The World Olympians Association (WOA) has published its first set of findings from its WOA Olympians Health Study, showing information about athlete injuries.
In its report, it showed that 63 per cent of Olympians surveyed stated that they had suffered at least one significant career-related injury.
This study looks to investigate the long-term health issues of Olympians in a bid to assist future research and policy-making to improve the lives of athletes in the future.
A total of 3,357 retired Olympians from 131 countries, representing 57 sports, took part in the WOA Olympians Health Study.
Also revealed in this was that knee injuries were the most frequent at 20.6 per cent, followed by lumbar spine at 13.1 per cent and shoulder and clavicle at 12.9 per cent.
Studies also showed that female injuries were more prevalent than males, with 68.1 per cent sustaining injuries compared to 59.2 per cent.
Of those injuries, 63.8 per cent were attributed to training, while a third of Olympians either reported ongoing pain or functional limitation as a result of injuries during their Olympic career.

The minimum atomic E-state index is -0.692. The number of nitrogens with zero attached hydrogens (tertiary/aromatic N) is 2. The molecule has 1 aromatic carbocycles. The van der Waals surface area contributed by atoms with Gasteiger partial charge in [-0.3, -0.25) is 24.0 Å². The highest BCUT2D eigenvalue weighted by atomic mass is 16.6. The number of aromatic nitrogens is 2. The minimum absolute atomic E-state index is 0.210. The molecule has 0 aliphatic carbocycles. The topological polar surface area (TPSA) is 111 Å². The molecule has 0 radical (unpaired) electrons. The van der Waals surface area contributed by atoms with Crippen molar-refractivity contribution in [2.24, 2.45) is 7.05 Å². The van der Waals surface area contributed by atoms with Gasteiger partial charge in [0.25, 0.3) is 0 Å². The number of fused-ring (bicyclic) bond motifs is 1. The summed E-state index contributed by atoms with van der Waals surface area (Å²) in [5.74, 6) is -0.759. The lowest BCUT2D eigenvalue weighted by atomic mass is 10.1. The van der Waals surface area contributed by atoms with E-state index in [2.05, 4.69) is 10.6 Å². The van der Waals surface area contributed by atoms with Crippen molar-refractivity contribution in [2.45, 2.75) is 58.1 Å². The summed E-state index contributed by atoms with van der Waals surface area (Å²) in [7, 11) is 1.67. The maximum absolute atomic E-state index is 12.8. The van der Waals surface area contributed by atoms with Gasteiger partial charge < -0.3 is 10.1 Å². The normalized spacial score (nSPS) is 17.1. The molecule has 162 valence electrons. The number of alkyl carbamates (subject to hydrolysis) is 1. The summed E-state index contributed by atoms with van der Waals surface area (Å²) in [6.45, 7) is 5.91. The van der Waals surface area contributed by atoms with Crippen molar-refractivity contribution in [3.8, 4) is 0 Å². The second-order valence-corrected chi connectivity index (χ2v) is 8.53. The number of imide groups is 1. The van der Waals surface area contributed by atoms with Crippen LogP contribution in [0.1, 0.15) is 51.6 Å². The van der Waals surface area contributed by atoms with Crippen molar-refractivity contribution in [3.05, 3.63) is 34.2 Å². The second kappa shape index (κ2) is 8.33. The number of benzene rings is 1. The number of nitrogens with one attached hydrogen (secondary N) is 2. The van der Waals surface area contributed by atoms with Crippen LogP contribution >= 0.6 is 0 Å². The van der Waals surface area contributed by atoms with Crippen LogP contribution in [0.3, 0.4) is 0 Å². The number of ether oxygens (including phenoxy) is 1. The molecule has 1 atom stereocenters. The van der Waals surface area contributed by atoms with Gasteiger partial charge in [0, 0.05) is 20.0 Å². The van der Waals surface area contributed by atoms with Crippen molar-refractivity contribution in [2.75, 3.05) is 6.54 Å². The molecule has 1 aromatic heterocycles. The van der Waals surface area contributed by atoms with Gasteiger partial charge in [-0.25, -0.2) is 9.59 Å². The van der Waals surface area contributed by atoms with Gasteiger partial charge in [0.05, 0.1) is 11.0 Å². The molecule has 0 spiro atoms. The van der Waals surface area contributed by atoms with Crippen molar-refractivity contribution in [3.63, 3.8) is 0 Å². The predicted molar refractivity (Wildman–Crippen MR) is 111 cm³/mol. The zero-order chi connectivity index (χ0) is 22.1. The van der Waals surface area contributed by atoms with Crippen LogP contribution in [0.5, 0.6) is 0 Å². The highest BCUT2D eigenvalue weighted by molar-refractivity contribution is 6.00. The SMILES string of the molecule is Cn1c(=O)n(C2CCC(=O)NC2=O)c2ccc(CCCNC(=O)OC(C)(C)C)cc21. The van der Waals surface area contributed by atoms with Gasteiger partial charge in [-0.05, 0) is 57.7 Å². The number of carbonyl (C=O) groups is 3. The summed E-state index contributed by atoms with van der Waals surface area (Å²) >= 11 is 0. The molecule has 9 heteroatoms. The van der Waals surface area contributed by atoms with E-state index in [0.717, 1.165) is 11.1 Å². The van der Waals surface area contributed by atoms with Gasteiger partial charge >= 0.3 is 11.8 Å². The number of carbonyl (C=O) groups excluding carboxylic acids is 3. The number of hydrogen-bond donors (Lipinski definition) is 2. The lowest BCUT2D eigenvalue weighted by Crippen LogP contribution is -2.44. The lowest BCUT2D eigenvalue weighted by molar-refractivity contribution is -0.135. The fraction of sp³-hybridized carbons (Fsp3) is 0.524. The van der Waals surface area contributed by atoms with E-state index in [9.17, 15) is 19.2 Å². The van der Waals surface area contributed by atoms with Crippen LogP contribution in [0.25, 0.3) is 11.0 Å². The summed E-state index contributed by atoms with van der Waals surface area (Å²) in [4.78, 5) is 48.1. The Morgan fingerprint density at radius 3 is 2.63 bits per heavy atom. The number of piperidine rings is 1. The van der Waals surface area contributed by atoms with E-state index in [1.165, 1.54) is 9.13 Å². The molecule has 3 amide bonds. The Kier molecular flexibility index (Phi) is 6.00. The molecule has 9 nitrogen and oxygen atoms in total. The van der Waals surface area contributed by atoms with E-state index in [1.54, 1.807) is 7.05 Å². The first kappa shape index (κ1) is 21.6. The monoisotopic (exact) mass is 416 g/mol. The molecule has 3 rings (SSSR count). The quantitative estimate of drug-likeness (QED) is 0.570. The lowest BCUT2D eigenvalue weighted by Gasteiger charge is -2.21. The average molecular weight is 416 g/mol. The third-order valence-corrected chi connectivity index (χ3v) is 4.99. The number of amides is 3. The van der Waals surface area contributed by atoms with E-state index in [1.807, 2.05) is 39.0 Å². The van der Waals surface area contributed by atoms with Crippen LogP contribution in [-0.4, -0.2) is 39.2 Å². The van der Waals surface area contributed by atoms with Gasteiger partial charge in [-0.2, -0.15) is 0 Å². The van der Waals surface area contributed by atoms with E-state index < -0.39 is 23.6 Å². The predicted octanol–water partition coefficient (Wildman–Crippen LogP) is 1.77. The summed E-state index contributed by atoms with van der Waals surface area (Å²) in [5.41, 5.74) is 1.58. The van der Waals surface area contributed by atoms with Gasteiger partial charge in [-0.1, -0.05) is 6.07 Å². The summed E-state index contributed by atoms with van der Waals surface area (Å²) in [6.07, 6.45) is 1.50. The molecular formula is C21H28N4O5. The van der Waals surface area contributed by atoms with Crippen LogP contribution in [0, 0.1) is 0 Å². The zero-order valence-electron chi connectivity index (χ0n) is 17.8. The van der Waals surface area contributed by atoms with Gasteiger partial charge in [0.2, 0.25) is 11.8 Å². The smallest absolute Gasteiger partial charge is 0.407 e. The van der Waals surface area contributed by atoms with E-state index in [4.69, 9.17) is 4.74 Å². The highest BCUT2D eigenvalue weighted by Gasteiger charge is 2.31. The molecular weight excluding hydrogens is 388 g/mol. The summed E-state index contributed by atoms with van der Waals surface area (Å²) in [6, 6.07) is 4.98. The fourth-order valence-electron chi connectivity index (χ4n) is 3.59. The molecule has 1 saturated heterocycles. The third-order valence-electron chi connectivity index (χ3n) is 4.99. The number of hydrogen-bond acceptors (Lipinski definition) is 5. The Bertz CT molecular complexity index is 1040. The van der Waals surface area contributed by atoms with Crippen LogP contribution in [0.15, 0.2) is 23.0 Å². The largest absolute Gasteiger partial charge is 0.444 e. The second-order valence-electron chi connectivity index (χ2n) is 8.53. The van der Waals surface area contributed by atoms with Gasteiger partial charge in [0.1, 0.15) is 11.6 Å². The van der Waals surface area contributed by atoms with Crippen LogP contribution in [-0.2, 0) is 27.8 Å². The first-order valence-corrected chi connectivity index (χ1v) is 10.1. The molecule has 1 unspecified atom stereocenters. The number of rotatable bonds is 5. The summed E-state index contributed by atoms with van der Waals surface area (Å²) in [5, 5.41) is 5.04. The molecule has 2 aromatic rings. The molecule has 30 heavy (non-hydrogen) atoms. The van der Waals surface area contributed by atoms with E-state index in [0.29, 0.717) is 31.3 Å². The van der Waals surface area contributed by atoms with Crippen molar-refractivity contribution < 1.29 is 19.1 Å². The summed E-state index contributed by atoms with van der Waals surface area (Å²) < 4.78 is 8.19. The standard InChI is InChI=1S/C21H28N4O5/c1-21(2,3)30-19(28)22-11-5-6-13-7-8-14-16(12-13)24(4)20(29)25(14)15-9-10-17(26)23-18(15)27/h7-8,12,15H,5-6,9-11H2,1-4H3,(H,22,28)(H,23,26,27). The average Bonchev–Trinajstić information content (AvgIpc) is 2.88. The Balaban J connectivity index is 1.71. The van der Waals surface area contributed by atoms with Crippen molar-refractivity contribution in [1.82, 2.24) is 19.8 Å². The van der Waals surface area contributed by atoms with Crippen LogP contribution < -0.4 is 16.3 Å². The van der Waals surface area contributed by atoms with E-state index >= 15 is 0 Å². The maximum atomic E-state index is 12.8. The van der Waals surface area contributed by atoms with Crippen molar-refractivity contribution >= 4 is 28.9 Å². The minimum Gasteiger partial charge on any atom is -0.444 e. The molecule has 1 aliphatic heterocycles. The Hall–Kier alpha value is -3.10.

There was also a general consensus among Olympians that the benefits of sport outweighed any health issues and said they would "do it all over again" in hindsight.
"As the world's first-ever worldwide study into injury prevalence in Olympians, the WOA Olympians Health Study has been ground-breaking from the outset," said WOA President Joël Bouzou.
"We have produced pioneering and insightful findings which provide greater understanding of the injuries Olympians encounter.
"The findings lay strong foundations for new protocols to improve Olympians and elite athletes' welfare and to reduce the chances of sustaining injuries now and in the future.
"I would like to thank the Olympian community who have contributed to this study which has enabled us to generate new knowledge on their long-term and overall health.
"A core part of WOA's mission is to support Olympians at all stages of their lives.
"This study is just one of our initiatives that benefit Olympians both now and in the future."
This study is the first of three papers to be released with the next two covering details on specific injuries, sports and demographics.
This first paper has been published in the British Journal of Sports medicine, with WOA commissioning three-time Olympian Debbie Palmer, a lecturer and researcher in sports injury and illness prevention at Edinburgh Napier University to run the survey and analyse the results.